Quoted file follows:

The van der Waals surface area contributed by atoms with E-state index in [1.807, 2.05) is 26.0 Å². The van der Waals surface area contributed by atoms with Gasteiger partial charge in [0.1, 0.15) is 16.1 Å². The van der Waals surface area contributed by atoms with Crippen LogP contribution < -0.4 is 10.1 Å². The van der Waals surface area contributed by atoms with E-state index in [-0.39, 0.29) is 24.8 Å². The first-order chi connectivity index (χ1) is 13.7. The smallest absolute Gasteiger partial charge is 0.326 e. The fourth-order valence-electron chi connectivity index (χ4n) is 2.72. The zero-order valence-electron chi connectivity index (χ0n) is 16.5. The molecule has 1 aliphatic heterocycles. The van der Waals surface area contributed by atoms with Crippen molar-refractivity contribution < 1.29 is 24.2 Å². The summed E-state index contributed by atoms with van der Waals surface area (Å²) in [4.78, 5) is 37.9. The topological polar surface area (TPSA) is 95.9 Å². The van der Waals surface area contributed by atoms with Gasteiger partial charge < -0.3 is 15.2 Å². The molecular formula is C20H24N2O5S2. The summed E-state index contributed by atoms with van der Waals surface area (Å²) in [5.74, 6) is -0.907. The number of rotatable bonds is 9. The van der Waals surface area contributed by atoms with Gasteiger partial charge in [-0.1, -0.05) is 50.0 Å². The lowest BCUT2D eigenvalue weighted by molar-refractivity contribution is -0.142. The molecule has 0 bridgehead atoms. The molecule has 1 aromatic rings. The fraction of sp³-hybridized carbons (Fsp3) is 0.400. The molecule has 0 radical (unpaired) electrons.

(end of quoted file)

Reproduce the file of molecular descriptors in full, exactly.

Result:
The van der Waals surface area contributed by atoms with E-state index in [1.807, 2.05) is 26.0 Å². The van der Waals surface area contributed by atoms with Gasteiger partial charge in [0.1, 0.15) is 16.1 Å². The van der Waals surface area contributed by atoms with Crippen LogP contribution < -0.4 is 10.1 Å². The van der Waals surface area contributed by atoms with E-state index in [-0.39, 0.29) is 24.8 Å². The first-order chi connectivity index (χ1) is 13.7. The smallest absolute Gasteiger partial charge is 0.326 e. The fourth-order valence-electron chi connectivity index (χ4n) is 2.72. The zero-order valence-electron chi connectivity index (χ0n) is 16.5. The molecule has 1 aliphatic heterocycles. The van der Waals surface area contributed by atoms with Crippen molar-refractivity contribution < 1.29 is 24.2 Å². The summed E-state index contributed by atoms with van der Waals surface area (Å²) in [4.78, 5) is 37.9. The topological polar surface area (TPSA) is 95.9 Å². The van der Waals surface area contributed by atoms with Gasteiger partial charge < -0.3 is 15.2 Å². The molecular formula is C20H24N2O5S2. The summed E-state index contributed by atoms with van der Waals surface area (Å²) in [5.74, 6) is -0.907. The number of rotatable bonds is 9. The van der Waals surface area contributed by atoms with Gasteiger partial charge in [-0.1, -0.05) is 50.0 Å². The lowest BCUT2D eigenvalue weighted by molar-refractivity contribution is -0.142. The molecule has 0 bridgehead atoms. The molecule has 1 aromatic rings. The fraction of sp³-hybridized carbons (Fsp3) is 0.400. The molecule has 0 radical (unpaired) electrons.